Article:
Gridfinity: 3D Printed Super Quick Tool Storage And Retrieval

Our favourite cyborg [Zack Freedman] has been stumbling over a common problem many of us will be all too familiar with — that of tool storage and the optimal retrieval thereof. His solution is the Gridfinity: A modular workshop organisation system.

Never chase your pen around on the desk again

In [Zack]’s words, the perfect workshop has tools and materials arranged in the following way: (a) every item has a dedicated home within reach of where you’ll use it. (b) items are exposed and in position for instant grabification. (c) the storage system shields you from accidents like spills and injuries. (d) it is effortless to setup and easy to put back and rearrange. An instant-access storage solution such as the Gridfinity is designed not to help you store more stuff, but finish more projects. The idea is very simple — display your stuff so that you can quickly find what you need and get back to the project as quickly as possible. We think these aims are pretty spot on!

From an implementation perspective, the system consists of a 3D printed base plate with a grid structure. It is angled internally so storage bins drop in, but are not easy to knock out. Storage units drop into the grid in various sizes and orientations, such that everything is contained within the grid’s outer boundary, so the whole assembly will fit inside a drawer with ease. Small part storage bins have a curved inner surface enabling one to easily scoop out a part when required.  A partial lid on the top allows them to be stacked vertically if required.

Super-quick access to fully sorted stock – no more searching

Whilst the system is work in progress, there are still about a hundred different storage units, for anything from 3D printer nozzles to racks for tweezers. Implemented as parameterised models in Fusion360, it is easy to tweak existing models for your stuff, or create totally new ones, from the supplied templates.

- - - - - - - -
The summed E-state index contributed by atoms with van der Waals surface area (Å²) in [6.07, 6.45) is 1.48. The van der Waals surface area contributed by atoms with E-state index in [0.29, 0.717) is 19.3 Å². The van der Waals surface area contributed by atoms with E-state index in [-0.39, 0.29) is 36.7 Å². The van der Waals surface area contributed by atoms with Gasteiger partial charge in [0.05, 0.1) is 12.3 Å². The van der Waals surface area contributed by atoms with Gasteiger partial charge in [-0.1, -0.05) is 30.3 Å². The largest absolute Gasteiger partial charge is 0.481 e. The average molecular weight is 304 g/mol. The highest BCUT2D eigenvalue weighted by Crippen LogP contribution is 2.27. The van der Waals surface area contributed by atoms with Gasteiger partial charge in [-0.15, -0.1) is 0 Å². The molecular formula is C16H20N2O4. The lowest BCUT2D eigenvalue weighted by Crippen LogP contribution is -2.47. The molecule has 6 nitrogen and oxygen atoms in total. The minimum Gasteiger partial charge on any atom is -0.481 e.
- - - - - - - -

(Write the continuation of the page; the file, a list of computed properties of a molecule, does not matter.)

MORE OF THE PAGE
No discussion of tool organisation would be complete without first considering the king of tool organisation [Adam Savage], the principle of first order retrieval is a strong one. For a more in-your-face solution, you could go down the pegboard-on-wheels route, or perhaps if you’re less mobile and in a tight squeeze, then get comfortable with the French cleat and build something full custom right into the walls. Whatever solution you come up with, do share it with us!

27 thoughts on “Gridfinity: 3D Printed Super Quick Tool Storage And Retrieval

        1. I am the creator of the CadQuery model you linked to, and I believe CadQuery is a better choice because it is far better at creating fillets not to mention the fact that CadQuery is also open source and based on python and thus has a much better programming language than OpenSCAD. I do like OpenSCAD, and have released many designs in it — but the limitations can be maddening.

          1. So, uh, could you publish the dimensions please? I don’t mind printing pre-digested output from Fusion, but the information is basically locked up in there, and inaccessible if you don’t have Fusion.

    1. He talks about all of the key dimensions in the video and why he chose them. Definitely would have liked to have seen this in FreeCAD. It’s ‘open source’ though, so I guess we could just remodel it, although can it really be open source if you have to install a commercial package to access it? I do believe he has stl’s available though.

        1. Ok. I am using the online Fusion 360 viewer to get dimensions from the template model. So far, the outer measurement is 42×42 mm, with a 4mm corner radius, and the screw holes are 3mm on 26mm centres.

          1. That was tedious. I have completed the base. Now I need the clearance between the base and the grid, then I can do the grid, and programmatically do it any size.

      1. “although can it really be open source if you have to install a commercial package to access it?”

        Definitely yes. Open Source/Free Software predates non-commercial compilers. It wasn’t all that long ago that you had to use your hardware vendor’s commercial compiler to compile gcc. Even today, there’s plenty of open source software for Windows, open source plug-ins for commercial applications, etc.

    1. I like that idea, and most if not all those meshes will be magnetic which gives you perhaps some extra grip for those trays that are small or top heavy, even if its slid inside a wooden draw (not much without some real care or really powerful magnets)…

  1. Logical order and all, but I’d never allow tools and parts like screws in the same area or organizer.
    It’s best to divide these two things at the top level. Your usage patterns may override this.

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